Morales-Arlington Tomb:— One of the most "controversial" tombs in New Orleans, the Morales tomb was originally built for Josie Arlington, the most famous of the Storyville madames. It attracted attention later when a red light was installed on a road behind it. Josie's remains were moved later after her estate was liquidated.
Her mortified family had her body moved when her crypt became a tourist attraction, but the tomb remains exactly the same, including the statue of a young woman knocking on the door. Legend had it that it was Josie herself, being turned away from her father's house, or a virgin being denied entrance to Josie's brothel -- she claimed never to despoil anyone. The reality is that it's just a copy of a statute Josie liked.)
No sooner had the tomb been finished in 1911, than a strange story began making the rounds. Some curiosity-seekers had gone out to see the tomb and upon their arrival one evening, were greeted with a sight that sent them running. The tomb seemed to burst into flames before their very eyes! The smooth red marble shimmered with fire, and the tendrils of flame appeared to snake over the surface like shiny phantoms. The word quickly spread and people came in droves to witness the bizarre sight. The cemetery was overrun with people every evening which shocked the cemetery caretakers and the families of those buried on the grounds. Scandal followed Josie even to her death. Josie passed away in 1914 and was interred in the "flaming tomb", as it was often referred to. Soon, an alarming number of sightseers began to report another weird event, in addition to the glowing tomb. Many swore they had actually seen the statue on the front steps move. Even two of the cemetery gravediggers, a Mr. Todkins and a Mr. Anthony, swore they had witnessed the statue leaving her post and moving around the tombs. They claimed to follow her one night, only to see her suddenly disappear. The tradition of the flaming tomb has been kept alive for many years, although most claim the phenomena was created by a nearby streetlight which would sway in the wind. Regardless, no one has ever been able to provide an explanation for the eyewitness accounts of the "living" statue.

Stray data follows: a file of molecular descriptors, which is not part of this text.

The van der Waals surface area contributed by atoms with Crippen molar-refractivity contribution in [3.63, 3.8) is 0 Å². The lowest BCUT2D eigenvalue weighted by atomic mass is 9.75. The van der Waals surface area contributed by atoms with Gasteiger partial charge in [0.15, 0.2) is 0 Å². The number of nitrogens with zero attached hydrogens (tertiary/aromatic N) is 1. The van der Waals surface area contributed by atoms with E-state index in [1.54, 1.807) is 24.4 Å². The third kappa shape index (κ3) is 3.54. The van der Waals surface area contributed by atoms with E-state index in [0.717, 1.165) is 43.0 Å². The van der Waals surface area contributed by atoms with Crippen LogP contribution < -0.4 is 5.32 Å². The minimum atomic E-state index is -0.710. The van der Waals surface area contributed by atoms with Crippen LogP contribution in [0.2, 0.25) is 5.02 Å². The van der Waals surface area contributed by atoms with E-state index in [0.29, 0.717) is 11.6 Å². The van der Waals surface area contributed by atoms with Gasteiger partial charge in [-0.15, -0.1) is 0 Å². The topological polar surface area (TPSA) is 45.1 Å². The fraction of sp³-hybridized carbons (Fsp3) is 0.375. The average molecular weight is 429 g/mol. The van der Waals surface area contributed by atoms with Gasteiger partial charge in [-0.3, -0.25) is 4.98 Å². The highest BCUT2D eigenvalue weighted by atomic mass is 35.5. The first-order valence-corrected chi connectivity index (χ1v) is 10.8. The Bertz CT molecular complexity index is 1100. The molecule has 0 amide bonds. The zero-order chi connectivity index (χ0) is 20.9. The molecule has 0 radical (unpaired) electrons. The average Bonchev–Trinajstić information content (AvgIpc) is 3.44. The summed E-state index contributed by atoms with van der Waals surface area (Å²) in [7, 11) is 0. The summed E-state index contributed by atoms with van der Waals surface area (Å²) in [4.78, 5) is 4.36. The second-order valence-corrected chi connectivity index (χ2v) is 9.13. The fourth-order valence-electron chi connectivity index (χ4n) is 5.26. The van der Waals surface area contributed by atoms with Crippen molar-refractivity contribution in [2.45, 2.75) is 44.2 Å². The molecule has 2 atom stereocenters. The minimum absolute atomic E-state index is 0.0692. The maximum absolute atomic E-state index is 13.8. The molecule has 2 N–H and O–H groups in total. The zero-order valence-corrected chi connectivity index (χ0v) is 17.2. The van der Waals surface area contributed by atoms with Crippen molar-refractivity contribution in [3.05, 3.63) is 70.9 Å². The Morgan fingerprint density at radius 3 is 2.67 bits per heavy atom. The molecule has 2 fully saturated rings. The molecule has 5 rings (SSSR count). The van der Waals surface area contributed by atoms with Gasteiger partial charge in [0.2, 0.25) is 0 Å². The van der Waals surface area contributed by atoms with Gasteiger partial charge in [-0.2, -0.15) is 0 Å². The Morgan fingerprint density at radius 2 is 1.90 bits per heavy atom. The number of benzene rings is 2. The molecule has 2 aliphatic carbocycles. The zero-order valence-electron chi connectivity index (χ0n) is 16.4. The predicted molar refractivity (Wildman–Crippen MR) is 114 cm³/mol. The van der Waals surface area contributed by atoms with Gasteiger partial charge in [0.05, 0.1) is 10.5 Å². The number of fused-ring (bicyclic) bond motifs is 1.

It was here where Josie Arlington operated her house of ill repute and became very rich. The house was known as the finest bordello in the district, stocked with beautiful women; fine liquor; wonderful food; and exotic drugs. The women were all dressed in expensive French lingerie and entertained the cream of New Orleans society. Many of the men who came to Josie's were politicians, judges, lawyers, bankers, doctors and even city officials. She had the friendship of some of the most influential men in the city, but was denied the one thing she really wanted... social acceptance.
She was shunned by the families of the city and even publicly ignored by the men she knew so well. Her money and charm meant nothing to the society circles of the city. But what Josie could not have in life, she would have in death. She got her revenge on the society snobs by electing to be buried in the most fashionable cemetery in New Orleans... Metairie Cemetery.
Perhaps Josie was never accepted in life... but she is certainly still on the minds of many in New Orleans long after her death!
Metairie Cemetery--5100 Pontchartrain Blvd.
Metairie Cemetery--Ladies and parasols
Sources:Renowned Call House Madams
The French Quarter – Herbert Asbury
Storyville, New Orleans – Al rose
The Mascot News
Loyola University New Orleans
Louisiana State University–Archives